It's odd, John: I can't seem to find either of those pictures on their website (aside from the urls you provided). I even did a Google search for both images, and found the pages they supposedly come from; yet I don't see the images on those pages. Maybe it's just something with my browser. Do they still show up for you, on the respective pages?

    The pages I tracked the images to: http://www.skyvalleychronicle.com/ for the first one, and http://www.skyvalleychronicle.com/BREAKING-NEWS/PHOTO-OF-THE-DAY-BR-They-hunt-at-night-1127082 for the second.

  7. aczarnowski says

    Do the writers have to pay the editors for multiple sentences per paragraph there? Maybe they could toss some of their extra commas into a slush fund to help cover the costs?

    Thanks for digging into it seriously because the issues you raise are serious. But, man, a few good editors at that place would help. A lot.

  8. says

    Ridiculing a small town newspaper is kind of remedial for Popehat readership. That makes it no less fun, but still. So what if it looks like a late 1990s high school online newspaper.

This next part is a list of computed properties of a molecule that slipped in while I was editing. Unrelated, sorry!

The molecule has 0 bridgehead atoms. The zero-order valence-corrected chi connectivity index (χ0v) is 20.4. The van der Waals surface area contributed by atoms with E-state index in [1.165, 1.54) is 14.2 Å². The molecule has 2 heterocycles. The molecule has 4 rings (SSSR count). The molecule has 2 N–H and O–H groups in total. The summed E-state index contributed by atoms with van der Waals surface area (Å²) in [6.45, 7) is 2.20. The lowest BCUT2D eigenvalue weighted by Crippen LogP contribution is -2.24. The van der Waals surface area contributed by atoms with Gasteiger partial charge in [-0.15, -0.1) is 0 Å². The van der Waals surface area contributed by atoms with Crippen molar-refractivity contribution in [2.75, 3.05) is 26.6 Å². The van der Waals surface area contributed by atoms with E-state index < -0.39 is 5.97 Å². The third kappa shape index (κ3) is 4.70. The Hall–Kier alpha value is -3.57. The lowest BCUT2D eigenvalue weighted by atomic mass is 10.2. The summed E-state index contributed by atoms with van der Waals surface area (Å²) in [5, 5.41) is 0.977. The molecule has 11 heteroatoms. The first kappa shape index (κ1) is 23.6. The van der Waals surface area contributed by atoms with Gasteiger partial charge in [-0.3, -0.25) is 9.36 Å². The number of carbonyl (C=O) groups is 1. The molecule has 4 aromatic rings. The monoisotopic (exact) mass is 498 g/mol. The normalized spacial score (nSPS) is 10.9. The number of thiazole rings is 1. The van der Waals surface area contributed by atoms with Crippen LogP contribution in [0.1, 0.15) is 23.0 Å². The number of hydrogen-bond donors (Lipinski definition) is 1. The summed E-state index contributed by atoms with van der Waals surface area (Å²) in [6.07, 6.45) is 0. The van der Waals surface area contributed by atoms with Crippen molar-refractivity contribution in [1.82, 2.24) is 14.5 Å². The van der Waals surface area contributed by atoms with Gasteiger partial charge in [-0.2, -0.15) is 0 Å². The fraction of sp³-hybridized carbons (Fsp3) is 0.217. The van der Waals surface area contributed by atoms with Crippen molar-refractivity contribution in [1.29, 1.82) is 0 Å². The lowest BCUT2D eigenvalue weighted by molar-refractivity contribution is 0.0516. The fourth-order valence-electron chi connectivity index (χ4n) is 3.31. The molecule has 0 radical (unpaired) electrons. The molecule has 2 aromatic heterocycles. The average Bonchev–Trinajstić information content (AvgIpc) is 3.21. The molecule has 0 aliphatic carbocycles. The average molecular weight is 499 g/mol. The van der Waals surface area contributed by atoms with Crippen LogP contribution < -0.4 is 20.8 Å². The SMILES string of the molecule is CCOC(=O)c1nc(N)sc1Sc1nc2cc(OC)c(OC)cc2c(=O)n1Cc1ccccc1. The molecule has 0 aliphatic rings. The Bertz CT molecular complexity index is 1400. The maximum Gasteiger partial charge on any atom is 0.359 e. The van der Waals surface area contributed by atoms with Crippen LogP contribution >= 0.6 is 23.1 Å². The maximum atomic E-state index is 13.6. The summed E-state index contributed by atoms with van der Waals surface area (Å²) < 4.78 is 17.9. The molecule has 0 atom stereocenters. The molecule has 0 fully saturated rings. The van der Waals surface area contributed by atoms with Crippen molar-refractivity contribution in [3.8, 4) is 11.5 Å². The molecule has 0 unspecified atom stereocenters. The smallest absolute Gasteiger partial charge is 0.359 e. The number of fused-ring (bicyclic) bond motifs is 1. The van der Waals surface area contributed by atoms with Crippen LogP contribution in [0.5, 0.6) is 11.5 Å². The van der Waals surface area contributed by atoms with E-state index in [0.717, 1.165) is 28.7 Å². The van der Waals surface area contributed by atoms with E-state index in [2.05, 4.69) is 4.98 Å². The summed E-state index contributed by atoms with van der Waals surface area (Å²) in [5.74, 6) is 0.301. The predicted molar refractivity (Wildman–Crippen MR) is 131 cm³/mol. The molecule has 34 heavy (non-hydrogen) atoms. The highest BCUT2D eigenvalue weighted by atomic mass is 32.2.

This ad is particularly absurd: http://www.skyvalleychronicle.com/999/images/ban201105231400421062675767.gif

    And if you really want to know who runs the paper, why not order the LLC documents from WA SOS? https://www.sos.wa.gov/corps/OrderDocs.aspx?ubi=602843864 (Though these could be dead ends that only reveal LLC officers, not true owners) They used a Canadian proxy registration service as the administrative website contact.

  9. says


    That detail would be an excellent example of a fact that would be helpful in a responsible article about the situation.

  10. TexasAndroid says

    I wonder if this is just about to go all Streisand Effect on them. With Ken@Popehat blogging about it, its likely getting a order of magnitude more attention than it was yesterday, and it could easily go viral in the next day or so. :)

    Time to break out the popcorn and watch the fun ensue. :)

    Hmm. Maybe I should submit this post to Reddit, and see if I can do my own little bit to push it towards viral status. :)

  11. Shane says

    OMG, Goldbar and to think I almost bought a double wide there. The funniest part (at least to me) is that half the damn town floods every time the crick (see what I did there) rises. I am astounded that they even have their own paper, guess the yuppies need some drama in their lives since this was the only place that they could get a house that didn't cost 6 children's education at Harvard.

  12. says


    I'm looking at the seattletimes.com piece. The "entire city general fund" is only $500,000, but hackers managed to steal $450,000 from it…